ISSUE #014 - May 07, 2019
The following is an excerpt from the book Coming to Peace by Isa Gucciardi
“As I walked out the door toward the gate that would lead to my freedom, I knew if I didn’t leave my bitterness and hatred behind, I’d still be in prison.”
– Nelson Mandela
The effort to forgive and be forgiven is at the heart of restorative justice practices. True forgiveness is serious business. To forgive or be forgiven is a complex and stirring process that requires each side to dig deeply in order to restore peace. To reach a place of true forgiveness, we must set our sights on the heart of the conflict and begin the necessary work of self-examination so that we may find and release our attachment to the offense. Only then can we truly be free from our pain.
When it comes to forgiveness, there’s a tendency by both parties to rush toward the finish line. But forgiving another or our self is more akin to a journey than a race. While it’s understandable that we would want to smooth over emotional wounds in order to reestablish the relationship, rushing to do so is a mistake. Unless everyone involved engages in the hard work behind true forgiveness, the relationship will forever be tainted by the offense. The relationship then bears the risk of becoming superficial, marked by compromise at best and hypocrisy at worst. Rushing to forgive creates a mask of neutrality behind which volatile and sometimes destructive emotions loom. This can lead to a state of incomplete forgiveness which can generate further conflict – either internally or in external relationships.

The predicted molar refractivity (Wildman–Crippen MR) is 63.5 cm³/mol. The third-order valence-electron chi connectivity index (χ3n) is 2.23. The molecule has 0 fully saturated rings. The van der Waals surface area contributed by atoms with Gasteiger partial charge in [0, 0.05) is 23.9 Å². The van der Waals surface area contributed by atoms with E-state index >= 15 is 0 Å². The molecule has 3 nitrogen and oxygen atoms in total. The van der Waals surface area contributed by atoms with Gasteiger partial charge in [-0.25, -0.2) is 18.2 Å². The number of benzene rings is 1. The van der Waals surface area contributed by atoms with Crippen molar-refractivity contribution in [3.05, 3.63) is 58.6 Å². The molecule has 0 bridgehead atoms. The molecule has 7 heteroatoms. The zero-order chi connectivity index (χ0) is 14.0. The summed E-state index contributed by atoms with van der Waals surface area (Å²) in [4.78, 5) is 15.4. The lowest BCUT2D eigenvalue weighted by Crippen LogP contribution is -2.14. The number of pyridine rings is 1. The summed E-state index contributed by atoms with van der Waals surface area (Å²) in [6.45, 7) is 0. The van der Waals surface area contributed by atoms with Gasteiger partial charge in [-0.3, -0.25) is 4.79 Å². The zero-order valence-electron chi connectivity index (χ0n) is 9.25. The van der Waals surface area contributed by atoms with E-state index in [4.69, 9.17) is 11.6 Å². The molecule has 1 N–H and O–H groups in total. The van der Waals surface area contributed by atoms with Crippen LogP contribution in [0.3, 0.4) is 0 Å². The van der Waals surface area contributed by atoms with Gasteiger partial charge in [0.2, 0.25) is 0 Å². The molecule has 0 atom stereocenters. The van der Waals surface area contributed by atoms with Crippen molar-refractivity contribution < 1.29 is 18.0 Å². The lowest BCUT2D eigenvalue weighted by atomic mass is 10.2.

True forgiveness is not easy, and depending on which side of the offense we are on, the work necessary to grant or receive it is markedly different. As we will see, “the offended” and “the offender,” while both responsible for their part of the forgiveness process, have distinctly different roads ahead.
If we’ve been hurt by someone and are in the position of granting forgiveness, the process is primarily one of release. Doing so allows us to move on from the offense and the harm it caused us, and prevents any further harm from occurring. But before we can do this, it’s important to examine all the places inside us that remain attached to having been wounded.
The reasons for staying attached to an offense are unique to each of us. Some of us may not realize we are attached to the offense and the emotional wound caused by being wronged. Others of us are unclear about the effect the offense has had on us and, therefore, we’re unable to let go of it. And still some of us are so angry at having been hurt that we decide to actively cultivate a grudge to punish the other person, which only binds us more permanently to our wound and the person who committed it.
But there is hope. By engaging the process of forgiveness in a serious and dedicated manner, we can actually begin to uncover these attachments so that we may heal and release them. It’s only by participating in this process that we can reach an authentic experience of forgiveness.
One of the best ways to determine where we are in relationship to the offense is simply to ask ourselves how we are feeling about it. If we’re feeling angry and unable to move past that anger, then it’s important to honor the reasons for our anger, rather than feeling badly for being mad. So often we are pressured to forgive prematurely by outside forces like family and friends who want things to be better quickly. But we also put pressure on ourselves because we want to move beyond the ordeal too. Yet pushing past our anger is not the solution. In order to truly reestablish peace, our best bet is to take a good look at our anger so that we may understand all that it has to teach us about where we are twisting away from ourselves in an attempt to make the situation appear better than it actually is for us in the moment.
By acknowledging our anger and feeling its presence, we have the opportunity to understand what it’s trying to teach us about the situation. It informs us about what issues still need to be addressed. Once we do this, the anger will naturally shift on its own. In instances where we have become attached to the offense, it may feel impossible to forgive the person or group who has harmed us. In these cases, it is still important to accept our feelings and not feel badly for not being able to forgive yet.